Design

The Art of the Second Page

It’s so ordinary that it seems almost insignificant, but one of a designer’s most challenging assignments is to follow a beautiful front page with a beautiful inside page. What makes it hard is that no matter how good your front page is, inside is a different space with different words and a different purpose. Inside must reinforce the outside while flowing naturally from it, yet communicate its own unique message. How do you do this? It’s fair to say that more designers stumble here than in any other routine task.

What we’ll do in this article is design four CD jewel cases and accompanying CDs. The jewel case conveys the first impression; the CDs themselves provide the follow-up. Each must stand alone, yet both must work together.

In every case, the key to a successful second page is simplicity; the second page should be a lesser and simpler version of the first. By repeating typefaces and colors you create continuity.

You’ll face this task everywhere, not only on CDs but in books, brochures, webpages, PowerPoint presentations—everywhere that one page follows another.

Let’s have a look at four good techniques.

Repeat the Center of Interest

A beautiful jewel-box cover has been carefully cropped from a larger image. Key in this case is placement; note (below right) that the seashell’s position defines the margins containing the type.

A repeated image brings built-in continuity of shape, color, and texture, and makes a fresh, bold statement. The inside is clearly a subset of the outside, yet has its own distinctive presence.

Hierarchy: With a strong, central image, the rest of the layout should work in support. The easiest way to do this is to center the design, which moves the eye down the page in a straight line (right). Similarly, you want the type to recede: Set it small (smaller than you’d think), and color it gray (far right) or a light tint of the image itself, which yields a handsome, minimalist look.


When your cover has a strong focal point like this one, mask its background and bring it inside. Alone on a white canvas, it will stand out in striking relief.

Find something in the scene

If the outside is big, make the inside small. Bring something from the forest inside–a pine cone, an eagle, a rock– and you’ll create a beautiful contrast of far and near.A forest is vast, panoramic, and distant. A small object brings it close, puts it at human scale, makes it touchable.


The green background is a neutral value against which dark and light type both stand out with beautiful, clear difference.


Simple alignment helps bring the outside in.

Make your own object

Draw a shape–simpler is better–atop your image, then repeat it inside. This beautifully modern look is especially handy if your cover image has no available follow-up.Cool and low-key, note in each of the designs that similarities–shapes, sizes, colors–and opposites–dark, light–work easily together. Note especially the very small type; it takes real restraint to to set your own name in 14-pt type, but the results couldn’t be classier.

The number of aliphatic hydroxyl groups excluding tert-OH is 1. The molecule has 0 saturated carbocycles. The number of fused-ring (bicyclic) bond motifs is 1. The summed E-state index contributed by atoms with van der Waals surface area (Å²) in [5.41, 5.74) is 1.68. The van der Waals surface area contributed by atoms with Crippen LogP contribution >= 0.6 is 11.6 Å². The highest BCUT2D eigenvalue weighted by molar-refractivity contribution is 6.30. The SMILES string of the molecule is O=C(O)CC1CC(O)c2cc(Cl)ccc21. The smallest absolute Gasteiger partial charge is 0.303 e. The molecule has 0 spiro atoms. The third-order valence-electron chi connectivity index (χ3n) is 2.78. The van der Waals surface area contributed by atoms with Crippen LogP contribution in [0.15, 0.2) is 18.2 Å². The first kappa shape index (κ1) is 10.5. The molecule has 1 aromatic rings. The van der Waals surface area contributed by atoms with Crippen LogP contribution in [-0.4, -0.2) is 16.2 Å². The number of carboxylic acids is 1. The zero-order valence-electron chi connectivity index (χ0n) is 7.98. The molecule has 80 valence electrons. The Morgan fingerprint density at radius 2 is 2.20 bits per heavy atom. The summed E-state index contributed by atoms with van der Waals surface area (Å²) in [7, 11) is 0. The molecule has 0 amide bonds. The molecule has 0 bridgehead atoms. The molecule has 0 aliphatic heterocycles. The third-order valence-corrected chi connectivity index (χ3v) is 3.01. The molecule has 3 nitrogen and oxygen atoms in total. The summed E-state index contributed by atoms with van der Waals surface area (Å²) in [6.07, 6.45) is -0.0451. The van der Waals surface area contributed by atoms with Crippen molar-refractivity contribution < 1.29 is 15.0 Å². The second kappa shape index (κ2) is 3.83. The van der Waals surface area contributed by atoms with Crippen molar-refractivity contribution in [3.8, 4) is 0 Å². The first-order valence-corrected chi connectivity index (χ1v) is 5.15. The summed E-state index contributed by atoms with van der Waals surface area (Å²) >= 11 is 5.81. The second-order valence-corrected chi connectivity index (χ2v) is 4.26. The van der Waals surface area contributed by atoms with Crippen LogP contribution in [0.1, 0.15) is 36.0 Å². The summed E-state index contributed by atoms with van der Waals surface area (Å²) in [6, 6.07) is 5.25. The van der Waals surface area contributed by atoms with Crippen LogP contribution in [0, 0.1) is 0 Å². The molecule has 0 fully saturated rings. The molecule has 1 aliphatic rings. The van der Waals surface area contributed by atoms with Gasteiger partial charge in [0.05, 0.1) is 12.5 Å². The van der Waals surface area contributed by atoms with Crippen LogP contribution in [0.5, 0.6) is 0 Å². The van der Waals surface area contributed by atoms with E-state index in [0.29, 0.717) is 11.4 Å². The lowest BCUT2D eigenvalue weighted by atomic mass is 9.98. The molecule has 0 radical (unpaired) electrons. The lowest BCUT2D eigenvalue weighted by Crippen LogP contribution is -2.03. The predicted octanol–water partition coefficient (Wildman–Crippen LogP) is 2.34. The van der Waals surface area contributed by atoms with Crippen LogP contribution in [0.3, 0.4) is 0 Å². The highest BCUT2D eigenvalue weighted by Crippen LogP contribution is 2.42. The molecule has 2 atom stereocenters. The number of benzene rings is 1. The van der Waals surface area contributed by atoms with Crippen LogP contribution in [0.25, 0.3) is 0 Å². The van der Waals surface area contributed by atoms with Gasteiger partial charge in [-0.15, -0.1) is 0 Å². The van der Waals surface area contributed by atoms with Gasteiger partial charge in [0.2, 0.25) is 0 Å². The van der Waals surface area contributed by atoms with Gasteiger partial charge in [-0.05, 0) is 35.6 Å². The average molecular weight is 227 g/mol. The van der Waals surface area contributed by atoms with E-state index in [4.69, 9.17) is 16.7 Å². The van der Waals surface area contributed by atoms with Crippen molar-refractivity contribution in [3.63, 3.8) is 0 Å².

Note the positive-negative use of color.Position the shape in the same place on both sides, then align the type blocks neatly to it. Be consistent and simple; note the clean, straight lines of sight.

Lift out one title

Tell the rest of a story. Here, a buildit-yourself cover grid of doors prepares the viewer for the “key” inside–a single tile lifted out and enlarged.At first glance, what you see is a collage of doors. The fun is that you can hide your message on the cover, and then reveal it inside.

It’s the only image with a key, appropriately tying it to the message “Unlock your imagination.”

Tint the type color to blend with the image.

Simplify with similar colors

A grid of dissimilar images is naturally complex and must be simplified. An easy organizational technique is to create one row of similar colors.Our title row is made of images with similar colors with a few squares left empty for the words; on a busy field, such empty space really stands out.The type color must be similar, too; words in cool blue would disrupt the continuity.
To get this, just sample the warm neighboring colors.

John McWade is a designer, teacher, and author who has been at the forefront of the graphic design and desktop publishing worlds for two decades. He is founder, publisher, and primary voice of Before & After magazine (www.bamagazine.com; email: layers@bamagazine.com).

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